HC Deb 23 November 1983 vol 49 cc315-6
15. Mr. Ashdown

asked the Secretary of State for the Environment what, according to his best estimate, is the total number of all types of precast reinforced concrete council houses, other than those of Airey construction, in the United Kingdom.

Sir George Young

It is estimated that in the United Kingdom there are about 146,900 precast reinforced concrete houses similar in design to the 24,250 houses of the Airey type. In addition, it is estimated that there are another 230,000 precast reinforced concrete dwellings, mainly flats, which have been built since 1960, almost all to designs different from those which were the subject of my hon. Friend's statement on 10 November.

Mr. Ashdown

I thank the Minister for giving those figures. Does he realise that a substantial number of people are living in PRC houses of a type not yet commented on by the Building Research Establishment? There are about 300 in my constituency alone. Does he realise that many of those people are suffering, in that they cannot either buy or sell their houses. Will he say when the next BRE report will be published, bearing in mind that the last one was promised in three months and took 10? If the BRE report were to identify problems similar to previous ones, will the people not so far commented on receive the same assistance as has been announced today?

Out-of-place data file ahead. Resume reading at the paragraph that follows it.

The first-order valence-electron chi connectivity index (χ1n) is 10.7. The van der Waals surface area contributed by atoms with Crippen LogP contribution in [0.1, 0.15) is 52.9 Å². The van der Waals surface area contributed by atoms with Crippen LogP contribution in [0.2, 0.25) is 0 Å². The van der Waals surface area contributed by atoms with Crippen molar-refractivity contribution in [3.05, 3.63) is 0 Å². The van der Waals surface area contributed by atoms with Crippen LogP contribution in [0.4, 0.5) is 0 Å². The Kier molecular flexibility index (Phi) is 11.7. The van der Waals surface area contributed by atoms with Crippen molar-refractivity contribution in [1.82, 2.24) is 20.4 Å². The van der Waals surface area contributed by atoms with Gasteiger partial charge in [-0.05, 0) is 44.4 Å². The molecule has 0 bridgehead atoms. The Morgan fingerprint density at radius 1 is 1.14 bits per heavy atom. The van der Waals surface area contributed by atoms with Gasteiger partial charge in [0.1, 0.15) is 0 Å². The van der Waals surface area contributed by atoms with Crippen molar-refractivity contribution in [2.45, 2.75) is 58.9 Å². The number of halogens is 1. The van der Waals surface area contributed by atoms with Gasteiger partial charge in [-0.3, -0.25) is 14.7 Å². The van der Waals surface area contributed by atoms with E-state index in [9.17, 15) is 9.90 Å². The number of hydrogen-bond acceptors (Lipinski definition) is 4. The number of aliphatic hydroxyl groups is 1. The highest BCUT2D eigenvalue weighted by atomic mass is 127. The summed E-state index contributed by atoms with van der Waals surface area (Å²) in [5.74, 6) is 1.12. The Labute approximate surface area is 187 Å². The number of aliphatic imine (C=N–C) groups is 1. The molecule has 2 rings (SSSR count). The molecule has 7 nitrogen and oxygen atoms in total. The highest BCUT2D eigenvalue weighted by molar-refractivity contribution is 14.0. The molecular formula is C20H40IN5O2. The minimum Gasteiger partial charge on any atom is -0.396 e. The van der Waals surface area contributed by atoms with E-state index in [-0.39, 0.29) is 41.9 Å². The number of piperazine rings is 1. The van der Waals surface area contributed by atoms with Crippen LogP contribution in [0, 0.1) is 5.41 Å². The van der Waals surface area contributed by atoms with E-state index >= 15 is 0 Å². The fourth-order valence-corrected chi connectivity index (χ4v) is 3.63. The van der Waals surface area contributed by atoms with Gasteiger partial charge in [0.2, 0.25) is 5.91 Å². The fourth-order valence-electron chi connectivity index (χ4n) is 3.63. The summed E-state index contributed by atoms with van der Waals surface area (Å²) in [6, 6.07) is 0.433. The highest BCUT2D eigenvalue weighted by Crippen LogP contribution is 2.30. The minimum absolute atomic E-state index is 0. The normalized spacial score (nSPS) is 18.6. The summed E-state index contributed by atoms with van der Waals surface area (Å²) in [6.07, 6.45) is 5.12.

Sir George Young

When we have the BRE report we shall be able to make a judgment on the matter. If the statutory criteria of the existing scheme are met, it will be possible for the local authority to exercise its discretion to help owners of houses which were not specified by my hon. Friend in his statement but which, none the less, meet the criteria. It may help to put the matter in context if I say that there is no widespread evidence of serious defects in the non-traditional houses built after 1960.

Mr. John Fraser

Are people who live in seriously defective system-built slums regarded by the hon. Gentleman's Department as being in special housing need or just general housing need?

Sir George Young

It would be a matter for the local authority, as the owner of the buildings, to decide what priority to give in transfers to people living in difficult conditions. It would also be up to the local authority to make sensible use of its housing investment programmes to put the problem right.

Mr. Nicholas Winterton

My hon. Friend clearly understands the great problems of people living in these houses. Will he assure us, in the case of people who live in Airey houses that are still owned by the local authority, as compared with those that have been purchased from the local authority, that proper account will be taken by the Government in allocating housing resources so that the houses can be repaired with the same element of grant as is the case with houses purchased by people who were previously council house tenants.

Sir George Young

As my hon. Friend will know, the method of financing repairs would be different if the repairs were carried out by a local authority, as opposed to a private owner. I assure my hon. Friend that we took into account the obligations of local authorities when we calculated their housing investment programme allocations for next year.

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